A subject’s worldview is both implicit and definitive exposition of philosophical and religious lineage. It was essential to look at the significant contributions influencing Murphy’s evolution of thought―paranormal research, Catholic miracles, esoteric documentation, the evolution of psychology, Huxley, Maslow, and Teilhard de Chardin, cross-cultural religion and metaphysics, process and evolutionary philosophy, science, and so on. This abundance of research material provided a more formidable, and daunting diversity of interests that served as the foundation for my study and informed the substratum of Murphy’s ontological development. Mainstream academic research was enlisted to solidify, confirm, or offer alternative vieszpoints for Murphy’s theories. Murphy (1992) defines this method of data-driven research, analysis, and interpretive documentation as “synoptic, multidisciplinary, or integral empiricism (remembering, of course, that empiricism usually refers to data acquisition and verification limited to sensory experience.”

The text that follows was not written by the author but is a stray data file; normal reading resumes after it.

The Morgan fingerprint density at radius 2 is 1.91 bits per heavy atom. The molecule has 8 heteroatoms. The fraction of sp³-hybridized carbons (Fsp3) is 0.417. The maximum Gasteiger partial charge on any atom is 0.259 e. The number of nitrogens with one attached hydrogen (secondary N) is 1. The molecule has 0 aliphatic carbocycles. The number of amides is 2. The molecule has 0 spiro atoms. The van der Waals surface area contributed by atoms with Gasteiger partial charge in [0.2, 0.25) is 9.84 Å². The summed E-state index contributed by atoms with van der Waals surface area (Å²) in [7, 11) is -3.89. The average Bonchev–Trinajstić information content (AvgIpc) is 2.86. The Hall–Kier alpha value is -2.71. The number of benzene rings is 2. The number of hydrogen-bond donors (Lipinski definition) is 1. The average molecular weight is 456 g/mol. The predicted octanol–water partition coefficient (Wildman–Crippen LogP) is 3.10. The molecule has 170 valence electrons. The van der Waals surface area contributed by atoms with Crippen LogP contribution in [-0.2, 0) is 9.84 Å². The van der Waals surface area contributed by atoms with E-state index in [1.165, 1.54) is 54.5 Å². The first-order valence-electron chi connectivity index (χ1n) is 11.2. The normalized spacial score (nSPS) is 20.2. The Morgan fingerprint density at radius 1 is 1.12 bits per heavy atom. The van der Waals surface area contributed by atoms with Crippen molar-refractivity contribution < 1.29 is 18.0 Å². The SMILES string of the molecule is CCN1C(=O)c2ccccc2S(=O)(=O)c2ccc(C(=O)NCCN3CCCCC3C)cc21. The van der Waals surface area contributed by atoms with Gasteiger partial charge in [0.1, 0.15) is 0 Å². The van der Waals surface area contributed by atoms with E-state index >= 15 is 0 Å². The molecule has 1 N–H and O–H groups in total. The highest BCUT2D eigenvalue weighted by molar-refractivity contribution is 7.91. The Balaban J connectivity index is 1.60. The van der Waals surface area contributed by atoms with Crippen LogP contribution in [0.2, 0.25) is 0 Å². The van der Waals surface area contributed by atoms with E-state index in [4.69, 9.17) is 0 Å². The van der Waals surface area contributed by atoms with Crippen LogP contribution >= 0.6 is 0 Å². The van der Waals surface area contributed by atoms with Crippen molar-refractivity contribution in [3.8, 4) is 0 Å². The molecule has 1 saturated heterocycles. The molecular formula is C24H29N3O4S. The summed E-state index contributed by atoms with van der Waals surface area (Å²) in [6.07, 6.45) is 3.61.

The Narrative